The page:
Tom Flack says insurers should not be guaranteeing cover in flood risk areas

The issue of insuring against flood risk has long been a hot topic. Last month's issue of a $150m flood bond by Swiss Re is irrefutable evidence that the growing threat of flooding requires solutions both innovative and immediate.

According to the Environment Agency, five million people, 2.3 million homes and 185,000 businesses are at risk of flooding in England and Wales. The latest estimates suggest that flooding could cost the UK economy over £40bn per year.

The insurance industry remains committed to providing cover for existing customers in flood hazard areas at increased, but still subsidised, rates. The government, meanwhile, remains committed to permitting housing development in these areas.

This has created something of a quandary. With over one in ten houses in the UK being built on flood plains, insurers are understandably reluctant to quote for new customers in these areas. At some point, insurers will either have to charge the full risk premium, or refuse to renew cover entirely.

In recent weeks there has been debate over who should be providing cover – that is, should the government step in to underwrite the risk? Insurers say no. Developers, unsurprisingly, say yes. Government, as it tends to do, says maybe.

Yet despite the optimism of some insurers, and the development of technology that helps map flood risk more effectively, it is becoming increasingly clear that the market cannot be left to its own devices to solve the problem.

Indeed, insurers quite literally have no business guaranteeing cover in these areas. And it is certainly unfair for to expect customers to subsidise property developers.

Part of the problem is that cheap insurance has always been available from the private sector, so planners still seem to take availability for granted.

If insurers begin to withdraw from flood risk areas, they will increasingly be occupied by those who cannot afford to live in safer locations.

If the government continues to allow development to continue on flood plains, the government must continue to protect the citizens that elect to live there, particularly if they are poor.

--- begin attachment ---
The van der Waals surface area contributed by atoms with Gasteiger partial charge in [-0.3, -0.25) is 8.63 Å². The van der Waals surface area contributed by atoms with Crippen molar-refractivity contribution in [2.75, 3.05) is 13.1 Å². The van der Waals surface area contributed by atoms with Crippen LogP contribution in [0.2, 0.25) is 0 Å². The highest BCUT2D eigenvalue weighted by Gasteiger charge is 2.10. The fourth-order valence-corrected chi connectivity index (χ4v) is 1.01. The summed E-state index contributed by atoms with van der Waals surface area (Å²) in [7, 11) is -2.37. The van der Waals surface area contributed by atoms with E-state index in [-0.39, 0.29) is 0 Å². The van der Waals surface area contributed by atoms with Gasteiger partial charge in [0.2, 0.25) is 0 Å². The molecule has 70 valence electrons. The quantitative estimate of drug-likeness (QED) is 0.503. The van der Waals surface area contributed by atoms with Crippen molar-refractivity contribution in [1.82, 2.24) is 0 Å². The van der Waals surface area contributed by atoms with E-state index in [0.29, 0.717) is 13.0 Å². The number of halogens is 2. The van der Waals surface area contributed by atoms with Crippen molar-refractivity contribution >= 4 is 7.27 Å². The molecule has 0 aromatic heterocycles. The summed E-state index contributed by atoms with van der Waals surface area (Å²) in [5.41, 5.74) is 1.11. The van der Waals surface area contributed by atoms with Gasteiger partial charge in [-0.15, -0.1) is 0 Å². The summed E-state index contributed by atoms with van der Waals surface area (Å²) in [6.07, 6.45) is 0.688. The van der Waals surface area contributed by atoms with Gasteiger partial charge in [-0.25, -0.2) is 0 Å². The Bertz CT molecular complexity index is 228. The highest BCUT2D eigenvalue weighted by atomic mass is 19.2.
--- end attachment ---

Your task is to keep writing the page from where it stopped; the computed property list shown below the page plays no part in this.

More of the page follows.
State intervention, on the other hand, could create an alarming precedent. It would give developers carte blanche to pursue housing schemes on areas that would otherwise have been deemed low target.

And there is also a difference between making insurance available and consumers taking out policies; in areas where the state has played a role in underwriting risk, such as Florida, take-up rates have been low.

In order to achieve a sustainable solution, stronger collaboration from government, insurers and planners is needed. The insurance industry could probably do more to advise planning authorities, but it is not the task of the industry to police planners.

There must be a stronger focus on broader strategic solutions, not the site-by-site assessment that is currently the norm.

The best option is to prevent flooding from happening in the first place. In accordance with its statement of principles, the ABI has been lobbying the government to increase its flood defence budget by over a third from its current mark of £564m. Unfortunately, however, in a budget that is already stretched, this seems like wishful thinking.

In the end, however stern the warnings of the insurance industry, only the government can manage flood risk. And if the state intervenes, one way or another the people will have to pay for it . IT